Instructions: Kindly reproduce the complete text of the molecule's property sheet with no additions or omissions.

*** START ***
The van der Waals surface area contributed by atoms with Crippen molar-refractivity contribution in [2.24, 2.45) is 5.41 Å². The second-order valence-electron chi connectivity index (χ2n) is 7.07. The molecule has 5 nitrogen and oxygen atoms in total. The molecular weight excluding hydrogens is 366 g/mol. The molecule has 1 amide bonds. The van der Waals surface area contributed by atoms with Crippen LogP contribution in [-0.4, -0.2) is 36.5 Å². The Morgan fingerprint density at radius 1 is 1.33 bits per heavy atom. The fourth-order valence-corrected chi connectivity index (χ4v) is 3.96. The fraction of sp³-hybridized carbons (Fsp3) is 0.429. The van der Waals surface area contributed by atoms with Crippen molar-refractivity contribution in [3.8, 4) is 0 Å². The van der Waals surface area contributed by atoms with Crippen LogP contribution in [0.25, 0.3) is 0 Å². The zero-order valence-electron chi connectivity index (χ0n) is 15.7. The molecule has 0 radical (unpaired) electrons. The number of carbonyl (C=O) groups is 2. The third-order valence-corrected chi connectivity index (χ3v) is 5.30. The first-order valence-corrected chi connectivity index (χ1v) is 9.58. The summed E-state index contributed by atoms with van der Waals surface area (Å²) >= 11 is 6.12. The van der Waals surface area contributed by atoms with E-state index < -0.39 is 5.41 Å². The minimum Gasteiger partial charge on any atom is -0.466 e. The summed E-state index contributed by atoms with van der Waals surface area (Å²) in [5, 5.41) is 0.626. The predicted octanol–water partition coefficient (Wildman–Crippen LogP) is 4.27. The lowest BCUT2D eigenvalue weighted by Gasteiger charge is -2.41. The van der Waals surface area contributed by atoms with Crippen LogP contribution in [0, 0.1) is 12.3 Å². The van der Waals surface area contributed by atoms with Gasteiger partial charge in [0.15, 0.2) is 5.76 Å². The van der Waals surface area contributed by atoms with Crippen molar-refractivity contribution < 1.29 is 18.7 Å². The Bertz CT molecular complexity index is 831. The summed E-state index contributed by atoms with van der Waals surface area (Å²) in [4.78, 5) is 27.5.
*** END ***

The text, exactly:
The van der Waals surface area contributed by atoms with Crippen molar-refractivity contribution in [2.24, 2.45) is 5.41 Å². The second-order valence-electron chi connectivity index (χ2n) is 7.07. The molecule has 5 nitrogen and oxygen atoms in total. The molecular weight excluding hydrogens is 366 g/mol. The molecule has 1 amide bonds. The van der Waals surface area contributed by atoms with Crippen LogP contribution in [-0.4, -0.2) is 36.5 Å². The Morgan fingerprint density at radius 1 is 1.33 bits per heavy atom. The fourth-order valence-corrected chi connectivity index (χ4v) is 3.96. The fraction of sp³-hybridized carbons (Fsp3) is 0.429. The van der Waals surface area contributed by atoms with Crippen molar-refractivity contribution in [3.8, 4) is 0 Å². The van der Waals surface area contributed by atoms with Crippen LogP contribution in [0.25, 0.3) is 0 Å². The zero-order valence-electron chi connectivity index (χ0n) is 15.7. The molecule has 0 radical (unpaired) electrons. The number of carbonyl (C=O) groups is 2. The third-order valence-corrected chi connectivity index (χ3v) is 5.30. The first-order valence-corrected chi connectivity index (χ1v) is 9.58. The summed E-state index contributed by atoms with van der Waals surface area (Å²) >= 11 is 6.12. The van der Waals surface area contributed by atoms with E-state index < -0.39 is 5.41 Å². The minimum Gasteiger partial charge on any atom is -0.466 e. The summed E-state index contributed by atoms with van der Waals surface area (Å²) in [5, 5.41) is 0.626. The predicted octanol–water partition coefficient (Wildman–Crippen LogP) is 4.27. The lowest BCUT2D eigenvalue weighted by Gasteiger charge is -2.41. The van der Waals surface area contributed by atoms with Crippen LogP contribution in [0, 0.1) is 12.3 Å². The van der Waals surface area contributed by atoms with Gasteiger partial charge in [0.15, 0.2) is 5.76 Å². The van der Waals surface area contributed by atoms with Crippen molar-refractivity contribution < 1.29 is 18.7 Å². The Bertz CT molecular complexity index is 831. The summed E-state index contributed by atoms with van der Waals surface area (Å²) in [4.78, 5) is 27.5.